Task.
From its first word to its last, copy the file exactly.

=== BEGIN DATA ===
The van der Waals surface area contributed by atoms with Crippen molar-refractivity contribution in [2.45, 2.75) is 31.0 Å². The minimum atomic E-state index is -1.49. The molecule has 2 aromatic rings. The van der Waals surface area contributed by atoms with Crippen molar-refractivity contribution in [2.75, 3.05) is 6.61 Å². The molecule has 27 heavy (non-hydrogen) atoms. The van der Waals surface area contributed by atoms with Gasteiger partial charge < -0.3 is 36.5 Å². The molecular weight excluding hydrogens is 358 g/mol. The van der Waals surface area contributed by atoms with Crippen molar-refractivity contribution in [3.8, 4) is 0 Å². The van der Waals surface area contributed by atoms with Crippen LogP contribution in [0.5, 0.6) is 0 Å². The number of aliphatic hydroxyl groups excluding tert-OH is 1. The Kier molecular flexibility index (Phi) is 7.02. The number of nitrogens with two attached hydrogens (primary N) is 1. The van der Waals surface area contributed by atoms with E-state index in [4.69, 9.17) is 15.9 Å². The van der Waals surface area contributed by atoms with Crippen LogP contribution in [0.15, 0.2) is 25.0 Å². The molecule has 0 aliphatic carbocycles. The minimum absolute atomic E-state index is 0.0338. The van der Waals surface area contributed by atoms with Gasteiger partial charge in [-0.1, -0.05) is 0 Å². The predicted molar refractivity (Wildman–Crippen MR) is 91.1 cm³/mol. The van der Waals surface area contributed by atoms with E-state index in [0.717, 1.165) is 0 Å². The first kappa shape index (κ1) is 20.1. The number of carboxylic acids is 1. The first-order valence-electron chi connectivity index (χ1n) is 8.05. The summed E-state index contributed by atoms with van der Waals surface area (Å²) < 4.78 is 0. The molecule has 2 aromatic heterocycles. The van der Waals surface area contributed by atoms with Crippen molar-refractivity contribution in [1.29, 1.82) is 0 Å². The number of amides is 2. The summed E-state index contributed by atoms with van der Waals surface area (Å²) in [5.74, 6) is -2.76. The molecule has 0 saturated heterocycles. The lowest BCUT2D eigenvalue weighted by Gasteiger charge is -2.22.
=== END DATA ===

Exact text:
The van der Waals surface area contributed by atoms with Crippen molar-refractivity contribution in [2.45, 2.75) is 31.0 Å². The minimum atomic E-state index is -1.49. The molecule has 2 aromatic rings. The van der Waals surface area contributed by atoms with Crippen molar-refractivity contribution in [2.75, 3.05) is 6.61 Å². The molecule has 27 heavy (non-hydrogen) atoms. The van der Waals surface area contributed by atoms with Gasteiger partial charge < -0.3 is 36.5 Å². The molecular weight excluding hydrogens is 358 g/mol. The van der Waals surface area contributed by atoms with Crippen molar-refractivity contribution in [3.8, 4) is 0 Å². The van der Waals surface area contributed by atoms with Crippen LogP contribution in [0.5, 0.6) is 0 Å². The number of aliphatic hydroxyl groups excluding tert-OH is 1. The Kier molecular flexibility index (Phi) is 7.02. The number of nitrogens with two attached hydrogens (primary N) is 1. The van der Waals surface area contributed by atoms with E-state index in [4.69, 9.17) is 15.9 Å². The van der Waals surface area contributed by atoms with Crippen LogP contribution in [0.15, 0.2) is 25.0 Å². The molecule has 0 aliphatic carbocycles. The minimum absolute atomic E-state index is 0.0338. The van der Waals surface area contributed by atoms with Gasteiger partial charge in [-0.1, -0.05) is 0 Å². The predicted molar refractivity (Wildman–Crippen MR) is 91.1 cm³/mol. The van der Waals surface area contributed by atoms with E-state index in [0.717, 1.165) is 0 Å². The first kappa shape index (κ1) is 20.1. The number of carboxylic acids is 1. The first-order valence-electron chi connectivity index (χ1n) is 8.05. The summed E-state index contributed by atoms with van der Waals surface area (Å²) < 4.78 is 0. The molecule has 2 aromatic heterocycles. The van der Waals surface area contributed by atoms with Crippen molar-refractivity contribution in [1.29, 1.82) is 0 Å². The number of amides is 2. The summed E-state index contributed by atoms with van der Waals surface area (Å²) in [5.74, 6) is -2.76. The molecule has 0 saturated heterocycles. The lowest BCUT2D eigenvalue weighted by Gasteiger charge is -2.22.